Goshen Food Pantry continues to provide in this time of COVID-19

Goshen. Between February and May, the number of people visiting the Goshen Food Pantry has doubled.

| 26 May 2020 | 07:33

The Goshen Food Pantry is up and running, providing food during this difficult time of a COVID-19 pandemic caused by coronavirus.

Food is distributed from the grounds of the First Presbyterian Church, 33 Park Place, every second and last Saturday of each month, from 9:30 to 10:30 a.m.

John Strobl, CEO/CFO of the Goshen Food Pantry, cautions not to come early, as you won’t be allowed on the property. He explained that the Food Pantry is following strict safety precautions, including social distancing, when distributing food.

To receive food bags, enter the First Presbyterian Church parking lot using the long driveway; at the church front door, pop open your car trunk; do not get out of your car. Volunteers will place a bag or two of food in your trunk. After receiving the bags, drive off the grounds.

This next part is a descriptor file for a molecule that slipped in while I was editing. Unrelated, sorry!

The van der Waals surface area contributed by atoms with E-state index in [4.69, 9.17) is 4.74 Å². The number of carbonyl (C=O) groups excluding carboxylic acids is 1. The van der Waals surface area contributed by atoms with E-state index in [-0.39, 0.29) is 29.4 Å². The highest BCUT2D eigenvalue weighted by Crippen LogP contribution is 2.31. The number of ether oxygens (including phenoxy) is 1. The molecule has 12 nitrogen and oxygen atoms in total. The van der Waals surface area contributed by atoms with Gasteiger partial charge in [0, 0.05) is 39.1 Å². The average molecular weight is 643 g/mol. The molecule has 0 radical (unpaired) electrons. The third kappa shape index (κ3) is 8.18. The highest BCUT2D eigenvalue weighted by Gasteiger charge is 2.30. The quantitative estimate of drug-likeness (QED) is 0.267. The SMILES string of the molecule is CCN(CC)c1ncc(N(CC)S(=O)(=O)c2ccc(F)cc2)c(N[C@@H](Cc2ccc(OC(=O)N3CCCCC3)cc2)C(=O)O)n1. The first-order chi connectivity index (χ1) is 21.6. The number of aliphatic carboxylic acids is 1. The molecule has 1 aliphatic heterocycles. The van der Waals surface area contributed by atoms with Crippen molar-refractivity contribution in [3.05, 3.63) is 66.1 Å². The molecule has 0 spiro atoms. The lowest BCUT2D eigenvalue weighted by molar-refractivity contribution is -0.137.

“These are challenging times,” said Strobl, who has been involved with the Food Pantry for 25 years. “One of the biggest challenges is keeping everyone safe, along with making the delivery quick and comfortable for the recipients. Additionally, it’s getting harder to get food.”

According to Strobl, in January and February about 40 to 50 families received food.

In early May, 90 vehicles went through the line, doubling the number of families.

Besides an increase in demand, meat factories are closing, and there’s no system in place to receive larger donations from farms that are discarding undeliverable foodstuff.

“There’s no infrastructure in place for donated foods," Strobl said, "but they’re starting to catch up."

Just recently with certain food items hard to find, Strobl asked the Goshen Rotary and the Lions Club for help. The Rotary donated 25 canned hams and the Lion’s Club 25 cans of chicken. Other local service organizations, like the Masons, have also donated food.

Most stock is received from the Food Bank of the Hudson Valley in Cornwall-on-Hudson,which delivers reasonably priced foods, like hams or cases of peanut butter and cereal, some often free from the United States Department of Agriculture. Also, the Regional Food Bank of Northeastern NY in upstate Latham, makes a stop in Goshen once a month to deliver food to Goshen and surrounding communities.